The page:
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  • Bob Turley

    This may be a case of "had Hall of Fame potential."

    Bob Turley played in the big leagues from 1951 to 1963, going 101-85 with, 78 complete games, 24 shutouts and a 3.64 ERA in 310 games, while allowing only 1,366 hits in 1,712.2 innings of work. The three-time All-Star won the 1958 Cy Young Award and finished second in MVP voting that year after going 21-7 with a 2.97 ERA and leading the league in wins, winning percentage, complete games and H/9 IP ratio.

    From 1954 to 1958, while pitching primarily for the Yankees, Turley averaged 15 wins, 12 complete games and three shutouts a season, posting a 3.32 ERA. Only five AL pitchers had at least that many wins in that span--including Hall of Famers Whitey Ford and Early Wynn and potential Hall of Famer Billy Pierce.

    Turley led the league in wins once, winning percentage once, complete games once, strikeouts once, K/9 IP once, H/9 IP four times and pitcher fielding percentage twice. He was also wild and erratic, leading the league in walks three times. He pitched in five World Series, going 4-3 with a 3.19 ERA in 15 games (9 starts). He posted sub-3.00 ERA in three of the Series and in the 1956 Fall Classic, his mark was 0.82. He earned two championship rings.

    Statistically, he is similar to Sam Jones, Mario Soto, Eric Show, Kirby Higbe, Joey Jay, Jim Bibby, Wilson Alvarez, Ray Culp, Steve Blass and Tony Cloninger. He is #576 on the Fan EloRater, ahead of Armando Benitez, Hank Aguirre and Pete Harnisch, but behind Jason Isringhausen, Dontrelle Willis and Bill Swift.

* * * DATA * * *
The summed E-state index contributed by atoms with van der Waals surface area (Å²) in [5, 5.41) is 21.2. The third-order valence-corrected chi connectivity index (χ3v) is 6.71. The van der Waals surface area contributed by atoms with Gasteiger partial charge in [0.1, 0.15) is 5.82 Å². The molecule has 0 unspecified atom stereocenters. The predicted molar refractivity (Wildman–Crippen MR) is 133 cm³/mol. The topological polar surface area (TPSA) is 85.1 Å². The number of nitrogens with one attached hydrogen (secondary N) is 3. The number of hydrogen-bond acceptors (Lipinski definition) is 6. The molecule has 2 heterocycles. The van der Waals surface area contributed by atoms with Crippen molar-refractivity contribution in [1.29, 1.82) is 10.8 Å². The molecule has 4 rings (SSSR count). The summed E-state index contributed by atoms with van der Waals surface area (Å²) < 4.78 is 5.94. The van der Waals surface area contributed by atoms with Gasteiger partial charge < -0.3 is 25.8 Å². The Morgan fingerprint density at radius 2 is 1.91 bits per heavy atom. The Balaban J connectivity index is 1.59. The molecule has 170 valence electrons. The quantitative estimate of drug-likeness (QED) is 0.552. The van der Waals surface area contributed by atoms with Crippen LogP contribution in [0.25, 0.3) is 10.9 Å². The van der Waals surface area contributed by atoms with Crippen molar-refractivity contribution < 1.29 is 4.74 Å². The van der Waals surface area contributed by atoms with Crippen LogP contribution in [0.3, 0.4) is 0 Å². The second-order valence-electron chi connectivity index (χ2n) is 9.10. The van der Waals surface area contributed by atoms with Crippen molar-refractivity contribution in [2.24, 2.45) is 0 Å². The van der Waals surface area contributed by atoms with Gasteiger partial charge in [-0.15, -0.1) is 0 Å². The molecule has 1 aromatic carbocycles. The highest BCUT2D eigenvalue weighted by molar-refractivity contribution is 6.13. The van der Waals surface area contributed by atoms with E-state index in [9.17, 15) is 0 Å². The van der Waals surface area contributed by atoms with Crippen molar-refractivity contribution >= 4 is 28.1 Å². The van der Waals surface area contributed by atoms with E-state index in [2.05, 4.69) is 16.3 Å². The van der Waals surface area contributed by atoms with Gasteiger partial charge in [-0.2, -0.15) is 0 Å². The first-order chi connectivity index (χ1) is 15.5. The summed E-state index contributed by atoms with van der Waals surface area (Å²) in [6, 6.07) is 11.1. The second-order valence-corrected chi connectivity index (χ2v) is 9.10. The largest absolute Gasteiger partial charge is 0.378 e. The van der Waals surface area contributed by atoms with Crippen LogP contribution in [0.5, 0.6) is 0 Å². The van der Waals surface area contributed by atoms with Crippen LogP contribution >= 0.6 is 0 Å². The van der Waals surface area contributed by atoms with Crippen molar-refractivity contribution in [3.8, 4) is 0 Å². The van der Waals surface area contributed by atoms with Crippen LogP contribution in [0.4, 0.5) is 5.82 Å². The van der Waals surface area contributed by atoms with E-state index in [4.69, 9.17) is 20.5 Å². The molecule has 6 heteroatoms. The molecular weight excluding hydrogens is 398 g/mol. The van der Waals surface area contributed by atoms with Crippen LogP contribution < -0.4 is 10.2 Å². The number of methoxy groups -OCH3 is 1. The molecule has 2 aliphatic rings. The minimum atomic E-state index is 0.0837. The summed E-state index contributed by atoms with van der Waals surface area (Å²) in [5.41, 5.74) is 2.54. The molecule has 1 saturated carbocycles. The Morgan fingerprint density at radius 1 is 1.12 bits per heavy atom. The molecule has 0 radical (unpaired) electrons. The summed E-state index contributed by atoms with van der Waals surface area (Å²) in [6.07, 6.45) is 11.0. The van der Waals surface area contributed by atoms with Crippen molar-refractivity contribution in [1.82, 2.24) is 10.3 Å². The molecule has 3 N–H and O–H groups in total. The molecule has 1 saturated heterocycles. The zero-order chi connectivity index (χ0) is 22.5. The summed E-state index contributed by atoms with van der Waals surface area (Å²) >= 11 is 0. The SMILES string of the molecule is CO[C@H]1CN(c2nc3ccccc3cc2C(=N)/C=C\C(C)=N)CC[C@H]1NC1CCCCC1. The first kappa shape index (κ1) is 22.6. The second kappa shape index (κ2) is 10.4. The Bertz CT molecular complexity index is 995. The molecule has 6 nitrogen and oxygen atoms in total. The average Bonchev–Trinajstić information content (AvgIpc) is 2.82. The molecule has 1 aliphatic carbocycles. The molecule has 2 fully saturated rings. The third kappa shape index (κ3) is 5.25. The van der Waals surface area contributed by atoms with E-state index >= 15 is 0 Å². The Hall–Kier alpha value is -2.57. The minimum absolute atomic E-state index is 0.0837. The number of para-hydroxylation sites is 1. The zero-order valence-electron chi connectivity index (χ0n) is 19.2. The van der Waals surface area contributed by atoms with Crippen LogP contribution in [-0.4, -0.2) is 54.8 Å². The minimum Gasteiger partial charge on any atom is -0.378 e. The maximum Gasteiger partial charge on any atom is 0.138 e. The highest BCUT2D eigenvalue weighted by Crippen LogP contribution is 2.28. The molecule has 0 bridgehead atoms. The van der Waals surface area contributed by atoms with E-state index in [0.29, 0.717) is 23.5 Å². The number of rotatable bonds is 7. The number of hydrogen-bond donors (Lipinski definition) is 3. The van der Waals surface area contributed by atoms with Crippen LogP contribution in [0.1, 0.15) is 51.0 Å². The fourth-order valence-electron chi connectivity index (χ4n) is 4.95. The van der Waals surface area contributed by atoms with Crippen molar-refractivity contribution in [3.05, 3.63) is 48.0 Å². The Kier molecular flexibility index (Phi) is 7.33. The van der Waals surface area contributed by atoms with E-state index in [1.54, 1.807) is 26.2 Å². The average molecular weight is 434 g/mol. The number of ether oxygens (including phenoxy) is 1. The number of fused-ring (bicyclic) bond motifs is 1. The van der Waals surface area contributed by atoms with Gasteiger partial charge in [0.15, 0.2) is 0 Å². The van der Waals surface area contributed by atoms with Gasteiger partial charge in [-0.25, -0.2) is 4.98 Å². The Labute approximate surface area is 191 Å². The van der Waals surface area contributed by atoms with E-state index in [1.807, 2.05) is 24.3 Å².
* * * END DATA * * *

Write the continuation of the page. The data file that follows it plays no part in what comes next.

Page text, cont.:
What do you think about Bullet Bob Turley? Should he be in the Hall of Fame? Did he have Hall of Fame potential?
    10
    Yes
    0%
    0
    No
    80.00%
    8
    Maybe
    0%
    0
    Not a Hall of Famer, but he had Hall of Fame potential
    20.00%
    2

  • #2
    Turley's a nice guy, he was the parade grand marshall at last year's Cy Young festival in Young's adopted hometown in Ohio. And a good pitcher who pitched for some excellent Yankee teams. But not a HOF'er, and I doubt he was on a HOF path at any time.
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    • #3
      Very similar to Mario Soto, IMO. He was a good but not great pitcher who overachieved at times. Not a HOFer and not someone who had HOF potential.

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      • #4
        Probably more similar to Dontrelle Willis, except playing on a great team, than a lot of other pitchers.

        He had a brief peak where he somewhat harnessed his wildness, and was a good but not great pitcher with a lot of wins that threw hard, similar to Willis.

        Both Turley and Willis had one 20-win season.

        Both had a career ERA+ of exactly 101.

        Both had just 3 200+ IP seasons.

        Willis was finished by age 29, Turley by age 32.
        Career record: Turley 101-85 Willis 72-69

        Career K/9 rate: Turley 6.65 Willis 6.60

        Career FIP: Turley 4.02 Willis 4.22